The mother load of marketing BS. New as in untouched, not worn, not sold, not used. Old as in out of production, vintage, of history. Stock as in from a famous watch brand.
I think this term is too widely used to describe watches that are hardly used instead of what they should be - untouched, unmolested, new watches from history.
Panda / Reverse Panda Dials
These are dials, mostly chronographs, with a white colorway matched with black sub dials. The reverse is true.
Why not racoon? Because they aren't (just unlisted) endangered and beloved enough to earn money for you.
Here's another one that's used in the same tone as New Old Stock.
To determine whether a case is unpolished, you're going to need to know what it looks like from the catalogue - how the edges look, the thickness of the lugs (sure fire way IMO), the amount of bevels and chamfers, and the type and direction of finishing. I personally prefer the term not heavily polished.
2. The type or make of the watch
Some like it hot, some like it sweet; just like there are different kinds of taste buds, there is a watch for each personality and desire.
If I had a dollar each time I see a Minerva watch being sold at crazy prices just because Montblanc throws it out as their haute horologie showpiece... By the association, Suwa and Daini Seikosha watches should be worth way more. More examples are Universal and Gallet.
These extinct brands are prized for their in-house movements, typically not something you can get at budget prices with new watches.
This used to mean so much to me - the use or issue of an actual watch during an actual period of time in history where the survival spirit of men were at their highest. Now relegated to a black dial with Arabic numerals.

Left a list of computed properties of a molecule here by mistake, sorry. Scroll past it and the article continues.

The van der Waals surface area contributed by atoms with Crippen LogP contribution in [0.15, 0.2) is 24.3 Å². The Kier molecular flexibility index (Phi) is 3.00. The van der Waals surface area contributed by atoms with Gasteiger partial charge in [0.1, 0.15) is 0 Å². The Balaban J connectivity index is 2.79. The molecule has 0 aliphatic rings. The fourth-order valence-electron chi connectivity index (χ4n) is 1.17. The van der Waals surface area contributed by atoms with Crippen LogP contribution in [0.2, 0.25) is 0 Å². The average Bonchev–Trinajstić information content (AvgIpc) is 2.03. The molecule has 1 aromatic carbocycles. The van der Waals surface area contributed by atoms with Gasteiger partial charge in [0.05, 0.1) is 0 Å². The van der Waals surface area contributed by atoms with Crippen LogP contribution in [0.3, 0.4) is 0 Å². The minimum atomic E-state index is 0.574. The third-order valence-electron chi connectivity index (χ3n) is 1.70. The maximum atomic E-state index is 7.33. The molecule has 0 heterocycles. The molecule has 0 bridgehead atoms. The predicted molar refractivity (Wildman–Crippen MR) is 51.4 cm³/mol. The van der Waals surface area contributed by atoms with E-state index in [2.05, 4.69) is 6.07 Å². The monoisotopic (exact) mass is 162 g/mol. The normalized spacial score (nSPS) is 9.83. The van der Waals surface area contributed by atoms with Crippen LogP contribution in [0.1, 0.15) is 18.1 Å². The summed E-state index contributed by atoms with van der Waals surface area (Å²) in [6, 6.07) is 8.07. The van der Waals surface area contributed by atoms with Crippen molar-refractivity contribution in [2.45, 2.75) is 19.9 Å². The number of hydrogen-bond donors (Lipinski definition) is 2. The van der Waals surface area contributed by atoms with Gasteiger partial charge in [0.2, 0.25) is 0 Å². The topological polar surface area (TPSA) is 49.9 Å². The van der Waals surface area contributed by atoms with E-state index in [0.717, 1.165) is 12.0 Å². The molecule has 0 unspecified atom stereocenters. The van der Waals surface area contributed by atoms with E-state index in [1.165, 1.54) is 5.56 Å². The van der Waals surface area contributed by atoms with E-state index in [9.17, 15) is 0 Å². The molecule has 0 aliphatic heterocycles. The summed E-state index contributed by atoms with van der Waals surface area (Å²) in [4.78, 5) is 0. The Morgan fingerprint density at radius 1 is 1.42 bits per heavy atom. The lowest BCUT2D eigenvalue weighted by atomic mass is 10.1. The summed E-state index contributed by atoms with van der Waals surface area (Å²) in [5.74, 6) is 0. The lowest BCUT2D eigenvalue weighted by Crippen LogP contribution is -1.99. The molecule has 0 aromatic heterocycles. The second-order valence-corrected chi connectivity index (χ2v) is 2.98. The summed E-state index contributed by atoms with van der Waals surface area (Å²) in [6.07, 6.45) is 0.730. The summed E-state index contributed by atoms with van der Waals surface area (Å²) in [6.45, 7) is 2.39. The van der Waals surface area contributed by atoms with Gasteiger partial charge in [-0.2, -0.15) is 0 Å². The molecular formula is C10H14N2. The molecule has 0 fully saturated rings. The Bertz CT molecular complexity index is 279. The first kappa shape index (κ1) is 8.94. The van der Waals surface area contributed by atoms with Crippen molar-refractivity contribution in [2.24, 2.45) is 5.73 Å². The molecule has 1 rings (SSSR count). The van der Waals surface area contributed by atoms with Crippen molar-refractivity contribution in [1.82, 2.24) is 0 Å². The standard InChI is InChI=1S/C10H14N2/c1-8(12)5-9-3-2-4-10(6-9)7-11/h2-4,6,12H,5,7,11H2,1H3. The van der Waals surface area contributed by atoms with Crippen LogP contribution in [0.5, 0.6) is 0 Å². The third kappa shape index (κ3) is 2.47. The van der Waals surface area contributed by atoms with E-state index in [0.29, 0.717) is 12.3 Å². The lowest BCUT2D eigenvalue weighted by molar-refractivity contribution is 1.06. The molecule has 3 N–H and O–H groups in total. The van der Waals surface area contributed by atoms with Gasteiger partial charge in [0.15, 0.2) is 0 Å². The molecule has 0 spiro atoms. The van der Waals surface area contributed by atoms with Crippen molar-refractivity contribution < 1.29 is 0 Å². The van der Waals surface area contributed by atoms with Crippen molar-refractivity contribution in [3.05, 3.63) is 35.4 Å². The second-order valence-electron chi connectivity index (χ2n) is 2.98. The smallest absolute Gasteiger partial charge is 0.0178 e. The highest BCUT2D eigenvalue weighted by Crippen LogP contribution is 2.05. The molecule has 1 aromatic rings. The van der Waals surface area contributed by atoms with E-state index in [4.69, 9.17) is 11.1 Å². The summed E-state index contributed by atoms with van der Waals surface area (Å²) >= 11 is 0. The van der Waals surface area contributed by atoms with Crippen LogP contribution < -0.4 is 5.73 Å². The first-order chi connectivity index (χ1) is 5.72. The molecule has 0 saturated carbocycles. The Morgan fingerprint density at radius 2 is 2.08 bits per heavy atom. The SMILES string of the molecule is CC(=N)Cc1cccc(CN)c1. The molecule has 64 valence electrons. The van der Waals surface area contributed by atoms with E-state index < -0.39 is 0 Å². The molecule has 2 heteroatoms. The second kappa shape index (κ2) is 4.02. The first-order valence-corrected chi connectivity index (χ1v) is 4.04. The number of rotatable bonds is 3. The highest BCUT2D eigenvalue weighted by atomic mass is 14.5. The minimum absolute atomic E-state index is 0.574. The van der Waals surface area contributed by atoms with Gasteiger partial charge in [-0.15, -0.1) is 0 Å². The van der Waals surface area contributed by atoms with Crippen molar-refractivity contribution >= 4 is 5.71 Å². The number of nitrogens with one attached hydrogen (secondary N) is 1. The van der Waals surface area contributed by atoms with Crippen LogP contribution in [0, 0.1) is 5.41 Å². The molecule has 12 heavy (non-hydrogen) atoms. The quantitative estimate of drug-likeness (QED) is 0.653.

You're going to need actual provenance for this one - that arrow, the issue engravings, the stories from your great grandpa...
Neo-Vintage / Vintage-Inspired
Go where the tides go, and in the case of watches, the fad is with vintage.
Marques are throwing out vintage-inspired designs and sizes left-right and centre now, leaving brands who refuse to move that direction (Frank Muller, Panerai, Maurice Lacroix) in the dust.
All vintage watches are rare. True samples are rarer. Head over to Instagram and tell me how rare those things are when a collector can hoard cupboards of them.
Sadly in this age, rare just means you don't have enough money to get one.
3. The completeness of the purchase
Some collectors enjoy owning the watch, along with everything else that came with it. We call it its provenance, and it allows you to trace its history and paint your own picture of how the watch moved through time and landed up in your hands.
Box and Papers
All the documentation that a purchase came with. Having these made you feel like the rightful owner, like how killing off the older brother must have felt for a king-in-waiting.
The full set usually consists of the watch, box, strap or bracelet, the warranty papers or card, instruction manual, marketing booklet, receipt from the store.
Keeping Vintage Time
That means you should service the watch if it bothers you. And if you're one of those who put an old vintage watch through a timegrapher... why?!
All of Hublot's watches. Watches that are produced in a limited run to increase desirability for them and make collectors choose them over the others.
Ironically you might be faced with a situation where you're standing in a store and have more limited editions over standard watches to choose from.
If you've not met the guy and didn't see him buy the watch, I'd be wary if paying too much premium for the piece. A one-owner watch basically means you'll be the only other person to own it, reducing the chances of being screwed by false claims of all original parts and servicing history,
That's it! Remember if you have any that I missed out, do let me know and I'll have it added!